Gov. Doug Ducey has picked Sen. Jon Kyl to replace Sen. John McCain, AZ Central reported. In Arizona, vacancies are filled by governor appointment rather than a special election. But is Kyl a Republican or a Democrat? Is he conservative or liberal? Read on to learn more about Kyl, who previously served in the Senate from 1995 to 2013.
In Arizona, the replacement must be from the same political party as the vacating Senator. So McCain’s replacement must also be a Republican. Sen. Jon Kyl is not only a Republican, but he was once the Senate Minority Whip, which was the second-highest position in the Republican Senate.
Kyl has a strong background. Time named him one of America’s Ten Best Senators in 2006. He’s also very conservative. In 2007, the National Journal ranked Kyl as the fourth-most conservative U.S. Senator. He retired in 2013 and said he would not run again, unless he was running for the Vice Presidency. But now he has returned to take McCain’s seat.
Despite being a conservative Republican, Kyl — much like McCain — has not been particularly fond of President Donald Trump. When interviewed by KJZZ, Kyl said about Trump: “I don’t like his style. I think it is boorish. I think he’s own worst enemy. He could be much more effective if he were more politique, more diplomatic — of course that’s one of the things that people like about him — the fact that he isn’t that way. But I think there’s a happy medium.”
McCain said in 2014 that Kyl was liked by both Democrats and Republicans, AZ Central reported. “He is respected by one and all, Republican and Democrat. I wish I were as good a public servant as Jon Kyl. I think he’s a wonderful man.”
Here are some of Kyl’s stances on issues, to give you an idea of just how far he leans in the spectrum of conservative vs. liberal:
In terms of healthcare: in 2009, Kyl voted against the Patient Protection and Affordable Care Act, and in 2010 he voted against the Health Care and Education Reconciliation Act.
Kyl was a sponsor, with Democratic Sen. Dianne Feinstein, of an amendment to the U.S. Constitution that would protect crime victims’ rights. After this was clearly not going to pass, he helped author the Crime Victims’ Rights Act in 2004, which involved federal criminal cases. It includes the right to timely notice of court proceedings, the right not be excluded from public court proceedings, the right to full restitution under the law, and to be free from unreasonable delay, and to meet with the attorney for the Government in the case related to them.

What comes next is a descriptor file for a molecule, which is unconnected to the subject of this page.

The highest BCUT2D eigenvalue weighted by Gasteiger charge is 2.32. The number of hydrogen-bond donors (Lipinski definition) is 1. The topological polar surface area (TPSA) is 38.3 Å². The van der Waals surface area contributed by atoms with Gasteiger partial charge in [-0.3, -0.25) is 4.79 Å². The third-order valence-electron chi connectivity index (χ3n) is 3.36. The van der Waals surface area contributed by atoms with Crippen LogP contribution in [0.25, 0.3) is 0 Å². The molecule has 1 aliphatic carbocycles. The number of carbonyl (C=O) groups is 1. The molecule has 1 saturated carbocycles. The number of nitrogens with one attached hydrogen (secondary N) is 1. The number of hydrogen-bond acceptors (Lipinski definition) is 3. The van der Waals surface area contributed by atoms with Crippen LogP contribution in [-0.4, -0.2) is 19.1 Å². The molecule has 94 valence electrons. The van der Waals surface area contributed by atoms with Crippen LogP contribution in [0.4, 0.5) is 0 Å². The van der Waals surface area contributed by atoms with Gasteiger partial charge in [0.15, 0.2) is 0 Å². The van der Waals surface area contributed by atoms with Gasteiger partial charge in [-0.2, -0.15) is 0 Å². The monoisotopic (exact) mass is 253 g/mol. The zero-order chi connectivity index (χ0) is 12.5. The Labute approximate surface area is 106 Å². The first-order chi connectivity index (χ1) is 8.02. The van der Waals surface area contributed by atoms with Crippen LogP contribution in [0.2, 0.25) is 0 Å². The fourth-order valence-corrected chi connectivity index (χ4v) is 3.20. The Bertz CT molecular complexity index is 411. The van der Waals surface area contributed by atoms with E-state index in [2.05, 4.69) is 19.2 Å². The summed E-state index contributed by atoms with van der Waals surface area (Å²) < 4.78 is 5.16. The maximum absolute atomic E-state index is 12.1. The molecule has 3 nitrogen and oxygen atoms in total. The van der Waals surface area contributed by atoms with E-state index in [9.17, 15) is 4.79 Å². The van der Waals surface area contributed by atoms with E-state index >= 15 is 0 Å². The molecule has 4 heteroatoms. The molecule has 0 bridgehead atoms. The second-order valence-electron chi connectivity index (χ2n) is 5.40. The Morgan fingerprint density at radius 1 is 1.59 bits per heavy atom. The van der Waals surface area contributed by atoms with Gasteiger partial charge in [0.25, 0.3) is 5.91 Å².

Regarding abortions: in 2011, Kyl took to the Senate floor and said that abortions accounted for over 90 percent of Planned Parenthood’s action, which Planned Parenthood later refuted, saying only 3 precent of their services were related to abortion. Politifact said that Planned Parenthood’s percentage was self-reported and couldn’t be confirmed with an audit, but Kyl’s number also seemed exaggerated.
However, Kyl has also said that he never voted to make abortion illegal. In 2006, he said: “Some of his ads are downright false, distortions even according to the Arizona print media. In one ad he suggests I want to make it a crime for women to have an abortion. I don’t. I never did. There’s never been a bill in the Congress to do that. Why would you take such a sensitive and emotional subject and put that in an ad that absolutely lies about somebody’s career?”
He did vote yes on defining an unborn child as eligible for SCHIP (child assistance), and voted yes on prohibiting minors from crossing state lines for an abortion, according to OnTheIssues.
As far as marijuana, Kyl does not appear to be a fan, at least he wasn’t in 2010. He disagreed with even the idea of allowing medical marijuana, East Valley Tribune reported. “Marijuana for medical treatment is the foot in the door for legalization,” he said during a news conference against Proposition 203, which would have allowed people with qualifying medical conditions to receive 2.5 ounces of marijuana every two weeks from licensed dispensaries. McCain also opposed the proposition in the same news conference.
As far as other civil rights questions, On the Issues reported that Kyl voted yes on a Constitutional ban on flag desecration in 2006, yes on a constitutional ban on same-sex marriage in 2006, and voted no to adding sexual orientation to the definition of hate crimes in 2002. In 2001, he voted yes to loosening restrictions on cell phone tapping (this was just after September 11 happened), and in 2008 he wanted to amend the Constitution to define traditional marriage.
It’s not clear what his current stance on same-sex marriage is. During his farewell address in 2012, he didn’t address that specifically, but did say: “The marriage culture is fighting an uphill battle against forces that threaten to overwhelm it. I would urge everyone who believes in limited government and economic freedom and the real self-worth and well-being of our children to do their part in rebuilding the institution of marriage. No other social cause or campaign is more vital to America’s future.”
Regarding the environment, Kyl helped establish the Ecological Restoration Institute at Northern Arizona University, and sought to expand Arizona’s Petrified Forest National Park. He also was the “driving force” behind the Arizona Water Settlements Act, Our Campaigns reported. He also was the primary sponsor of a 2010 bill to prohibit the sale, distribution, advertising, marketing or exchange of animal crush videos, which depict “obscene acts of animal cruelty.” While he was a practicing attorney, Kyl specialized in water law.
This is a developing story.